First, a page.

With books like this even after having formed a viewpoint, later it may shift as you bring new experiences to the reading of it. Camp Tiger (G. P. Putnam's Sons, an imprint of Penguin Random House LLC, May 21, 2019) written by Susan Choi with illustrations by John Rocco is a title with spellbinding words and illustrations. It is in a word, unforgettable.
Every year, my mom and dad and brother and I go camping at Mountain Pond.
It's a lengthy journey off the beaten path, ending on a road that's more rock than road until Mountain Pond, water between tree-covered mountains, appears. The family camps at the far end of the pond. They are alone here as school will start in September when they return home from this trip. The narrator is not excited about beginning first grade.
As they unload their gear from the car to set up the site, the family talks about the things they are apt to see. During the setting up of a tent, the mother freezes. Her family does, too. A tiger walks out of the woods. He's big, but not too big. He's thin. He talks!
He asks if they have a spare tent; his cave is cold. When they have it erected, the youngest boy unzips it. The tiger enters first and he follows him inside. When he asks his mother to zip them inside, she tells him to do it himself. She's been doing that more lately. The child snuggles against the tiger as they chat.
During their two-day stay the tiger shares in their activities. On the last night the tiger accompanies the boy to look for shooting stars; just the two of them in the canoe on the pond. The next morning, an emotion threatens to overshadow the joy of the weekend for the narrator. Arriving home before bedtime, a memory is preserved.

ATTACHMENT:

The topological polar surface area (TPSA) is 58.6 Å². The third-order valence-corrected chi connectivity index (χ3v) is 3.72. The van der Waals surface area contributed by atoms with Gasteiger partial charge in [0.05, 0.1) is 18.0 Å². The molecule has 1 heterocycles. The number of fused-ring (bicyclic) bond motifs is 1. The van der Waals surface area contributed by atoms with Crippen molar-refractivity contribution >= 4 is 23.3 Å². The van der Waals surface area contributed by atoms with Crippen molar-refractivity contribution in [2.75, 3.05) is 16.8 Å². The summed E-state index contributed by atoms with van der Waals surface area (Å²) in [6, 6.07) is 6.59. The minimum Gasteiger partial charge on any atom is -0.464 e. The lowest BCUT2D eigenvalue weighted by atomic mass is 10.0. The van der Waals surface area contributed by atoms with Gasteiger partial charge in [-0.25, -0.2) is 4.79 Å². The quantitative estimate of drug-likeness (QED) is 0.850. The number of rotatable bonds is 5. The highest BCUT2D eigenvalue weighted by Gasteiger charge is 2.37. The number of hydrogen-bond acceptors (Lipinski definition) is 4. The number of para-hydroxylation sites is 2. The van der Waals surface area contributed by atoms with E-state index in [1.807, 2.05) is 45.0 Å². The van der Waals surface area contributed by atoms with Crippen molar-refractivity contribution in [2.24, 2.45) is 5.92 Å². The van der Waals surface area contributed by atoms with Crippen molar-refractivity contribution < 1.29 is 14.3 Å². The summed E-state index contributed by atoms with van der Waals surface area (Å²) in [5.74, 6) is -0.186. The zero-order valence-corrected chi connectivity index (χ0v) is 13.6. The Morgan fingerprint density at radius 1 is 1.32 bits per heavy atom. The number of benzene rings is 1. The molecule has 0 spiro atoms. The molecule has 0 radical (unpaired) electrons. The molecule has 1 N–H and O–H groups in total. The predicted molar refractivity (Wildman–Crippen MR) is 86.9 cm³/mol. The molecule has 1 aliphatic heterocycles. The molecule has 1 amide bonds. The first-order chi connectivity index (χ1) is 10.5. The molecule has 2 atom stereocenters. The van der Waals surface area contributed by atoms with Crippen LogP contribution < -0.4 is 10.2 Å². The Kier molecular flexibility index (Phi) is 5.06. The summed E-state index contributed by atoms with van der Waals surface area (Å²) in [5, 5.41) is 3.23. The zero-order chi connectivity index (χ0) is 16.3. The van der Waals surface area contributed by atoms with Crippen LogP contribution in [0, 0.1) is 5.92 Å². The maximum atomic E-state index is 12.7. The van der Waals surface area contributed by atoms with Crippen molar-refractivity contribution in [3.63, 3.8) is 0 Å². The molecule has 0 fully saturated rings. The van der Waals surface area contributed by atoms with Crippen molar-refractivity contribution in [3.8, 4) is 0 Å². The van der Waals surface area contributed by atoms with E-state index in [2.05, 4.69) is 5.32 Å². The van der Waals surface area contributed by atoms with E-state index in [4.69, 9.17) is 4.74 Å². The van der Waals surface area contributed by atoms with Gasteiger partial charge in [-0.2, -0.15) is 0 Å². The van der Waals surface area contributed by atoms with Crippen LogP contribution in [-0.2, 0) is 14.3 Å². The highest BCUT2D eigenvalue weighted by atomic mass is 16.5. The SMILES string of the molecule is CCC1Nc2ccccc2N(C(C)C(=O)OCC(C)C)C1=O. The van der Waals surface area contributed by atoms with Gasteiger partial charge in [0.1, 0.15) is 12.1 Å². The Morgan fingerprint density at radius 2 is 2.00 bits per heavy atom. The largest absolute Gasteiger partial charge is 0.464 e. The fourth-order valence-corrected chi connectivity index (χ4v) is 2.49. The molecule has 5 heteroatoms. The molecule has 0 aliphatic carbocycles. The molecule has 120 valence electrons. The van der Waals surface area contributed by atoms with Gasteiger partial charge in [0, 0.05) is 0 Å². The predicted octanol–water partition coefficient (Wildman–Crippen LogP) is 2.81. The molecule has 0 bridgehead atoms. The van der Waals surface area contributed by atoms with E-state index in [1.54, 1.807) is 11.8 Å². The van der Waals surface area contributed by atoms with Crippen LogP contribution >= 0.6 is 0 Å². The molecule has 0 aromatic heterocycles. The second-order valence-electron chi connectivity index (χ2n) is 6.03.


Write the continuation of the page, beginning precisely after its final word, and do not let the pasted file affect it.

Award-winning author of books for adults, Susan Choi has written an enchanting story of the last lingering moments of summer and a treasured childhood age. Her descriptions of place, family and being on the cusp of change are an exquisite blend of first-person narrative and dialogue. These initial descriptions of the ordinary make the appearance of the tiger extraordinary and perfectly natural at the same time. When humor finds its way into the tale, we willingly laugh with the family. Here is a passage.
Inside the tent, the tiger lies down so he's shaped
like a C and puts his head on his paws. I wrap my arms
around him and bury my face in his fur. He smells like
sunshine and pine needles.
"Tigers live in Africa," I tell him.
"Not Africa, Asia," he says.
"This isn't Africa or Asia," I tell him.
"No," sighs the tiger.
Accomplished artist John Rocco renders images so beautiful you'll have to remind yourself to breathe. He begins with the illustrations on the open and matching dust jacket and book case. By blending the partial face of the tiger into the landscape, the imagery is magnificent. The title text looks to be formed from the clouds billowing up between the two sides of the forest. The family with our narrator in the lead is striding into a memorable end-of-summer adventure.